Hall v. Hall

Annotate this Case

192 So. 2d 727 (1966)

Mary Brown HALL v. B. A. HALL.

4 Div. 240.

Supreme Court of Alabama.

October 27, 1966.

Rehearing Denied December 8, 1966.

*728 Smith & Miller, Phenix City, for appellant.

Phillips & Funderburk, Phenix City, for appellee.

PER CURIAM.

Appellee, B. A. Hall, divorced from appellant, filed in the circuit court of Russell County, in equity, his substituted and verified petition, as an incident to the divorce proceedings, to modify an award in said original divorce suit for support and maintenance of a minor child born to the union of the parties; also, to recover a sum of money in the custody of appellant as will be hereinafter shown. From a decree of modification and ordering Mrs. Hall to pay certain sums of money to appellee, Mrs. Hall appeals.

The petition alleges, and appellant admits, that in October, 1963, after the parties were divorced pursuant to proceedings instituted by Mrs. Hall, and wherein an award was made for the support and maintenance of the minor child of the parties, the petitioner delivered to appellant the sum of $10,000 in cash. There is a dispute between them as to the conditions, if any, that were attached to said delivery.

It is the contention of appellant that said delivery constituted a gift to her and the minor child, with no strings attached, while appellee contends that the delivery was made with the understanding that the *729 money was a special deposit or bailment (Wright v. Paine, Adm'r, 62 Ala. 340(2), 34 Am.Rep. 24), to be returned whenever he called for it. Appellee, according to his contention and evidence, demanded return prior to this suit, but without success.

It is further appellee's contention, in his petition and evidence, that after repeated refusals to return the deposit to him, he and appellant reached a mutual agreement whereby appellant was to keep $7,000 of the money as a lump sum settlement of future monthly installments of $75, each of which the original decree of divorce ordered him to pay.

Appellee further contends, in his petition for modification of the maintenance and support payments for the minor, that the remaining sum of $3,000 delivered to appellant, plus support installments that he had paid from the date of the alleged agreement to the date of trial, which was fourteen months, should be paid to him.

Evidence on these factual issues raised by the pleadings was heard one tenus by the trial court, subject to Act No. 101, Gen. Acts 1943, p. 105, appvd. June 8, 1943; Recompiled Code of 1958 (unofficial), Tit. 7, ยง 372(1), and the provision therein that "if specific objection be made to any evidence and a ruling made thereon by the trial court, this statute shall not apply to such evidence."

We have applied Supreme Court Rule 45, Code 1940, Tit. 7, Appendix, to equity cases, and will not reverse a decree unless in the opinion of the court, after an examination of the entire cause, it should appear that the error complained of injuriously affected a substantial right. Roubicek v. Roubicek, 246 Ala. 442, 21 So.2d 244(3, 4); State v. Mobile & O. R. Co., 228 Ala. 533, 537, 154 So. 91(10).

In the instant case the trial court heard the evidence and made a finding of fact that the parties hereto made an agreement concerning the $10,000, wherein the said Mary Brown Hall was to retain or keep $7,000 of the money for the benefit of the minor, to be used for the support and maintenance of said child, and that she was to return the sum of $3,000 of the deposit and relieve B. A. Hall of any further support payments for said child. The court further found that an oral trust was established, and the said B. A. Hall is entitled to have returned to him the sum of $3,000, and the said Mary Brown Hall is to hold in trust for the support and maintenance of the minor child, Goldie Francine Hall, living as an issue of the marriage of the parties, the sum of $7,000.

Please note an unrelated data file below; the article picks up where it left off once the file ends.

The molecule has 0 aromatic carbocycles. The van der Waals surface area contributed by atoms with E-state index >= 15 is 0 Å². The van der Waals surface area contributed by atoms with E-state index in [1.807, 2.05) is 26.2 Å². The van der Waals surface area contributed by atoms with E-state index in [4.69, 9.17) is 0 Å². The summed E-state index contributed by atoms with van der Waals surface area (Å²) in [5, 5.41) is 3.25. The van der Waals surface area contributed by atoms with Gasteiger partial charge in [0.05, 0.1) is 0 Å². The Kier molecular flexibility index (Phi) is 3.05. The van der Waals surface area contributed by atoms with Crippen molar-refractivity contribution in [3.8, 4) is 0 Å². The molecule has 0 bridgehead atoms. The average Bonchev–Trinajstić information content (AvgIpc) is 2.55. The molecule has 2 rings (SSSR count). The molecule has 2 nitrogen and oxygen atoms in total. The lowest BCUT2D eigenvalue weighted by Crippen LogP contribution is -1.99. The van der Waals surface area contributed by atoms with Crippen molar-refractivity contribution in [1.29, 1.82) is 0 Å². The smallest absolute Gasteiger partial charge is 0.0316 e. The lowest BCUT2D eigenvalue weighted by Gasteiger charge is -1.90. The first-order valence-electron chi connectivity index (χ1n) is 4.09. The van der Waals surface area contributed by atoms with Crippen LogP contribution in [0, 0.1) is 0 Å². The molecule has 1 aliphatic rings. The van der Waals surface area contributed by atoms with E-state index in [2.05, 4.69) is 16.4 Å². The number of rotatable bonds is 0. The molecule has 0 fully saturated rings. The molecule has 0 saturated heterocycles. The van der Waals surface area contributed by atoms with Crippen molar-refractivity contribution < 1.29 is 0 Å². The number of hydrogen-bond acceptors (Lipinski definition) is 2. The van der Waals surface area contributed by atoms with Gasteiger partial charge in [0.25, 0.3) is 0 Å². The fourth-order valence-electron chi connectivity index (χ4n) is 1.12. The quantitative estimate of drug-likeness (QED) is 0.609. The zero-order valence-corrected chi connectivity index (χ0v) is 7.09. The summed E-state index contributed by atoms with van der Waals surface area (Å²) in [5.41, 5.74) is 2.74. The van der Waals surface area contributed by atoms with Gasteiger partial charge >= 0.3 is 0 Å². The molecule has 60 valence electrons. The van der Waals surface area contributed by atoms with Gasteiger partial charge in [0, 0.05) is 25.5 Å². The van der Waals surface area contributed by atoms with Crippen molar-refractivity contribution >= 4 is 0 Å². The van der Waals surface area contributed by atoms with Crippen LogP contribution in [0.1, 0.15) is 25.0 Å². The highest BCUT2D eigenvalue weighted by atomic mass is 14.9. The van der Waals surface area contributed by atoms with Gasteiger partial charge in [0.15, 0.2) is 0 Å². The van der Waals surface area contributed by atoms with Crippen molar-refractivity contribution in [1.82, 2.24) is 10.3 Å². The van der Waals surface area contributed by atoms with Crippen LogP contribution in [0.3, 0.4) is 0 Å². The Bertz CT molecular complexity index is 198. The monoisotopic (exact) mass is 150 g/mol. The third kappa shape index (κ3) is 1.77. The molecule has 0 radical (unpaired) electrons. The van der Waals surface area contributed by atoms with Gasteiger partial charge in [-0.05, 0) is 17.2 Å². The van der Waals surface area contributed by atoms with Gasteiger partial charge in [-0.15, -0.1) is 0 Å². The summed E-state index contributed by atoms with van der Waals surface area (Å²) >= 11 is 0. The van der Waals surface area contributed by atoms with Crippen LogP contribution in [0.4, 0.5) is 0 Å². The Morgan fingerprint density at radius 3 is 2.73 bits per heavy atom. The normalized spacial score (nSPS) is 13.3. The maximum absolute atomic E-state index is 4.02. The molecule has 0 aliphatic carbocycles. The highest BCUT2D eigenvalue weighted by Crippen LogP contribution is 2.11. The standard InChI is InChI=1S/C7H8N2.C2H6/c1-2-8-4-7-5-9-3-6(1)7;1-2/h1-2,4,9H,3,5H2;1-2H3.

The trial court further found that subsequent to the establishment of the oral trust, the said B. A. Hall made payments for the support of said minor child, namely, Goldie Francine Hall, in the amount of $75 per month for fourteen months, all in obedience to the divorce decree.

The trial court ordered, adjudged and decreed that Mary Brown Hall forthwith deliver unto said court the sum of $3,000 and that she hold $7,000 in trust for the support and maintenance of said Goldie Francine Hall in accordance with the terms of the oral trust.

It was further ordered that Mary Brown Hall pay to the court for B. A. Hall the sum of $75 for each of the fourteen months succeeding the month of February, 1964, which sum was paid as support and maintenance for the minor child living as an issue of the parties' marriage and amounting to $1,050.

It was also decreed that said B. A. Hall "be, and he is hereby, relieved from any further support and maintenance payments in accordance with the prior decree in this case."

We will not undertake to treat the rulings of the trial court on objections to evidence because, in our opinion, such rulings were not error or were not prejudicial so as to exclude them from the operation of Rule 45, supra.

*730 In determining whether or not the parties, in settlement of their dispute as to the status of the $10,000 deposit, mutually agreed that $7,000 was to be held by the minor's mother (appellant) in trust for the support and maintenance of the child, we are guided by the well-known pronouncement of this court that when the trial court orally hears conflicting evidence in equity cases, as here, a finding of the trial judge will not be disturbed unless there is a decided preponderance of the evidence against its correctness. Bogan v. Daughdrill, 51 Ala. 312(5).

On the issues of fact presented by the evidence, we cannot say there is a clear, decided preponderance against the conclusions attained by the trial judge in the instant case. We may differ with the trial judge as to his findings, but on such difference we will not disturb his conclusions. Such findings on the conflicting evidence were not clearly erroneous, or against the preponderance of the evidence. Joiner v. Watkins, 186 Ala. 211, 65 So. 135; Vol. 2A, Ala.Digest, Appeal & Error.

There are certain principles of law that apply in Alabama with respect to the maintenance and support of a minor child of divorced persons. When a divorce decree, as here, embraces the subject of an infant's maintenance, the Chancery Court, without reservation of power, may on a change of circumstances, at any time thereafter, modify its decree to meet changed conditions. Hardy v. Hardy, 250 Ala. 297, 34 So.2d 212(1); Bridges v. Bridges, 227 Ala. 144, 148 So. 816(1).